Saturday, February 11, 2012

Mozart Concerto and auditions -- the first phrase

You're looking at what has arguably become the most important phrase ever written for the bassoon!

While there is much other great music written for our instrument, the nearly exclusive use of the Mozart concerto in auditions has made this opening phrase extremely important for bassoonists today.

At our recent second bassoon audition, I had a chance to sample what some of the best bassoonists do with this phrase in an audition.  Since it's the first music we hear from a candidate, the phrase serves as a musical handshake -- a first encounter with that person's musical beliefs.

Many on the committee that day felt the handshakes coming from the Mozart were more like vise grips!  Excessively firm and rough.  The first note was often played as though the person shaking your hand was in a hurry to get to the next person in line -- extremely short and accented.

Another trend we noticed was -- along with chopping off the first note -- a tendency to treat the second note like a stressed syncopation.  Thus, the first phrase came off sounding like "dut-DAHH"!

I've thought about this trend for a while and have come up with a couple of possible reasons for why this mannerism has grown like a virus.
  1. Nerves.
  2. Younger players (most of our auditionees were on the young side) listening indiscriminately to bad YouTube performances, etc. More about YouTube as a force for musical good or evil in another post.
  3. The half note on beat two, being longer than the quarter on beat one, will sound more stressed than the quarter on its own simply because it lasts twice as long. 
But is this effective?  Is this musical?

Is there a precedent in Mozart for this motive?  If so, can we understand what he might have thought it should sound like when composing it?

Let's take a step back and provide some context for the ConcertoWritten in the summer of 1774, it's generally agreed that this was Mozart's second original concerto, the Violin Concerto #1 being the first. The earlier piano concerti are all arrangements of works by other composers and heavily influenced by Leopold Mozart (whose influence is now given even more weight in the early compositions than was once assumed).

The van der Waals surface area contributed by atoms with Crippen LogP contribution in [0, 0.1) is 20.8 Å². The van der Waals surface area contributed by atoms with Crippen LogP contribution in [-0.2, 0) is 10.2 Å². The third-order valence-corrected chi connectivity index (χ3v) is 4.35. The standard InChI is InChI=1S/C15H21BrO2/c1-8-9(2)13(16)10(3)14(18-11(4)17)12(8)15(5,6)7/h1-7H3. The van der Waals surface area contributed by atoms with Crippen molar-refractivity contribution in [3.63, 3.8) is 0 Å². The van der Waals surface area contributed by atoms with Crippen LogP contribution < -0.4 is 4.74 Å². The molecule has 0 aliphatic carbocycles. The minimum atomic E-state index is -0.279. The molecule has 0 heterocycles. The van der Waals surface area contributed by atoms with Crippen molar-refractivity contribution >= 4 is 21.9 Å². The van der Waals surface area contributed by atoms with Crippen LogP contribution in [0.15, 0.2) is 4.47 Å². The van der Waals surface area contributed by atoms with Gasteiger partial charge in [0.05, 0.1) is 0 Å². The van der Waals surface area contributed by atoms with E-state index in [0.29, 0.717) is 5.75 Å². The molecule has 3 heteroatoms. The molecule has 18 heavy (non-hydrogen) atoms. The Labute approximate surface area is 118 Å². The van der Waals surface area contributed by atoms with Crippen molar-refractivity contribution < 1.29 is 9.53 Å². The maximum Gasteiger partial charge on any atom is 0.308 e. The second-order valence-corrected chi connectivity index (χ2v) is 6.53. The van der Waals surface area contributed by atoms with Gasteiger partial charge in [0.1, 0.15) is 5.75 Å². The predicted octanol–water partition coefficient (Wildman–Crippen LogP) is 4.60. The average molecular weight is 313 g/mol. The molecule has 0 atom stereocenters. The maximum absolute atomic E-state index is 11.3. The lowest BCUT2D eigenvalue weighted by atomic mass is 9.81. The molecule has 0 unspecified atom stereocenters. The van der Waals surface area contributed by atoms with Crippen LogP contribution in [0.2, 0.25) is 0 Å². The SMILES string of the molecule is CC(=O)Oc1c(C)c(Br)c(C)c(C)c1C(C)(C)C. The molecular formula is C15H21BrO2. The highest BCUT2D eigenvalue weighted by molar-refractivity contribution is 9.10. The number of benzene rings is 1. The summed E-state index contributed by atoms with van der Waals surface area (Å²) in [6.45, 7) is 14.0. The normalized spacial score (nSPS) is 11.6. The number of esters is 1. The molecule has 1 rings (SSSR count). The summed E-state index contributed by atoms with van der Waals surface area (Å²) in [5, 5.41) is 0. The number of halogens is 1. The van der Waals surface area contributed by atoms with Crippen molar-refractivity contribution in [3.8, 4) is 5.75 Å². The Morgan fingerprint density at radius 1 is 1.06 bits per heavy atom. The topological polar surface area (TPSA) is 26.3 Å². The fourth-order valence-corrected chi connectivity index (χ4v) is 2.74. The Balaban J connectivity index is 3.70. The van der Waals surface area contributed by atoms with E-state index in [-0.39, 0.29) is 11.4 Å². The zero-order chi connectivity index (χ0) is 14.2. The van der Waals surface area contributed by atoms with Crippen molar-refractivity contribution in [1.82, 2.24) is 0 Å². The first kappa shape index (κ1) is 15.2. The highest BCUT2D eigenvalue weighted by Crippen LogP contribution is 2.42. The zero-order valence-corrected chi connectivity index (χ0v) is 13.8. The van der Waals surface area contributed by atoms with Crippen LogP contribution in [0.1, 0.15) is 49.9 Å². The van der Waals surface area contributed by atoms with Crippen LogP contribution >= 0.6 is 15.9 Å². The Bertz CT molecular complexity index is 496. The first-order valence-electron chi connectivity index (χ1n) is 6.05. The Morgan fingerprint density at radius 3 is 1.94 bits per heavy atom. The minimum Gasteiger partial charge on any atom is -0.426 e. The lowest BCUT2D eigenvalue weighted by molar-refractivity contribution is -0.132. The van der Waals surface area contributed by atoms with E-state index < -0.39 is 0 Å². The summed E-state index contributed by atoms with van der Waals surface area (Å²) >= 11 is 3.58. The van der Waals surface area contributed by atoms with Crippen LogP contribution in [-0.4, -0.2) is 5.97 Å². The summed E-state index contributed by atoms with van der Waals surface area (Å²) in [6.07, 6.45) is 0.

All composers used models for their early work. Even Mozart did not compose new pieces without referring to the work of others or his previous work.  This is especially true of his youthful compositions.

In understanding the context for the first motive of the Concerto, it's important to acknowledge that many composers used motives, themes, etc. over and over again, reworking them for the different pieces they were writing.  This is the nuts and bolts of composing.

All of which is to say that the first notes of the Bassoon Concerto are not a unique musical gesture.  They are simply one variation on a larger theme at work in Mozart's mind around 1773-1774.

Here is how the opening motive is stated in the Violin Concerto #1 of 1773.

Below is the opening of the Bassoon Concerto.

Note the following similarities:
  • Same key: Bmajor
  • Same orchestration: strings, two oboes, two horns. Note the chords on the first two beats in the violins are EXACTLY the same in each piece--  more about this later.
  • Same opening two-note motive - quarter then half note.
Now listen to the opening of both pieces:

I didn't label the two clips, so you might be surprised at how similar they sound at the start!

Above is the opening of the Violin Concerto #3, written shortly after the Bassoon Concerto.  Notice the similarity of motive (quarter, dotted quarter this time, though), with bar one on the tonic, bar two on the dominant.

Listen to the opening:

Once again, the similarity is obvious.